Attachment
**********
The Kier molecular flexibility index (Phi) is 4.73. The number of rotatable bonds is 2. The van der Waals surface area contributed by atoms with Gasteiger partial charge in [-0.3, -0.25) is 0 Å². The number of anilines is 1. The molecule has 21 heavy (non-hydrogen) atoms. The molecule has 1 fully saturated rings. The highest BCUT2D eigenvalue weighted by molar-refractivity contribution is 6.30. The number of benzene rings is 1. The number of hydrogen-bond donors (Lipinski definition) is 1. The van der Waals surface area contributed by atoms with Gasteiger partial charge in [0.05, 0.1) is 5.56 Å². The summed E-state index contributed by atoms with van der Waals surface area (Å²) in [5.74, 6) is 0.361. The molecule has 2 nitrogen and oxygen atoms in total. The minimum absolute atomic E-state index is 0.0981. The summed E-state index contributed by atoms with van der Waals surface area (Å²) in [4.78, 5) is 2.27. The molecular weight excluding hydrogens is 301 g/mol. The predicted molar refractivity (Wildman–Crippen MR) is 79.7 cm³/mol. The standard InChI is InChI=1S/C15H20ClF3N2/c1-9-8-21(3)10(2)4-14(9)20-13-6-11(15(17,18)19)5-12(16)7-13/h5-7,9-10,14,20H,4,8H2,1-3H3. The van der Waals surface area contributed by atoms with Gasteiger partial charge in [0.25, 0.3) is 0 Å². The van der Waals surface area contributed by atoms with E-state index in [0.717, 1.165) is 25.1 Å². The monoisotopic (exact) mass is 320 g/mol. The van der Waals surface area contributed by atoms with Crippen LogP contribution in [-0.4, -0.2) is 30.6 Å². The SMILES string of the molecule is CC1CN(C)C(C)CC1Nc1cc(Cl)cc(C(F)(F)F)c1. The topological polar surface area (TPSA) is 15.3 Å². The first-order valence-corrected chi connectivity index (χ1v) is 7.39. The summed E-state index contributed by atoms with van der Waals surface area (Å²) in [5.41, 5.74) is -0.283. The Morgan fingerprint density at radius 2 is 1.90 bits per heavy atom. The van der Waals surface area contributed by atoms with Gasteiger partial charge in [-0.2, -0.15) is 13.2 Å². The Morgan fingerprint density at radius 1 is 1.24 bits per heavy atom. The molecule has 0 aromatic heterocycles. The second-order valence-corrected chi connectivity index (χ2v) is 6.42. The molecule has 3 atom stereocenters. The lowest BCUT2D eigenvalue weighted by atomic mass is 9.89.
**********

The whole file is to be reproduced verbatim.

The Kier molecular flexibility index (Phi) is 4.73. The number of rotatable bonds is 2. The van der Waals surface area contributed by atoms with Gasteiger partial charge in [-0.3, -0.25) is 0 Å². The number of anilines is 1. The molecule has 21 heavy (non-hydrogen) atoms. The molecule has 1 fully saturated rings. The highest BCUT2D eigenvalue weighted by molar-refractivity contribution is 6.30. The number of benzene rings is 1. The number of hydrogen-bond donors (Lipinski definition) is 1. The van der Waals surface area contributed by atoms with Gasteiger partial charge in [0.05, 0.1) is 5.56 Å². The summed E-state index contributed by atoms with van der Waals surface area (Å²) in [5.74, 6) is 0.361. The molecule has 2 nitrogen and oxygen atoms in total. The minimum absolute atomic E-state index is 0.0981. The summed E-state index contributed by atoms with van der Waals surface area (Å²) in [4.78, 5) is 2.27. The molecular weight excluding hydrogens is 301 g/mol. The predicted molar refractivity (Wildman–Crippen MR) is 79.7 cm³/mol. The standard InChI is InChI=1S/C15H20ClF3N2/c1-9-8-21(3)10(2)4-14(9)20-13-6-11(15(17,18)19)5-12(16)7-13/h5-7,9-10,14,20H,4,8H2,1-3H3. The van der Waals surface area contributed by atoms with Gasteiger partial charge in [0.25, 0.3) is 0 Å². The van der Waals surface area contributed by atoms with E-state index in [0.717, 1.165) is 25.1 Å². The monoisotopic (exact) mass is 320 g/mol. The van der Waals surface area contributed by atoms with Crippen LogP contribution in [-0.4, -0.2) is 30.6 Å². The SMILES string of the molecule is CC1CN(C)C(C)CC1Nc1cc(Cl)cc(C(F)(F)F)c1. The topological polar surface area (TPSA) is 15.3 Å². The first-order valence-corrected chi connectivity index (χ1v) is 7.39. The summed E-state index contributed by atoms with van der Waals surface area (Å²) in [5.41, 5.74) is -0.283. The Morgan fingerprint density at radius 2 is 1.90 bits per heavy atom. The van der Waals surface area contributed by atoms with Gasteiger partial charge in [-0.2, -0.15) is 13.2 Å². The Morgan fingerprint density at radius 1 is 1.24 bits per heavy atom. The molecule has 0 aromatic heterocycles. The second-order valence-corrected chi connectivity index (χ2v) is 6.42. The molecule has 3 atom stereocenters. The lowest BCUT2D eigenvalue weighted by atomic mass is 9.89.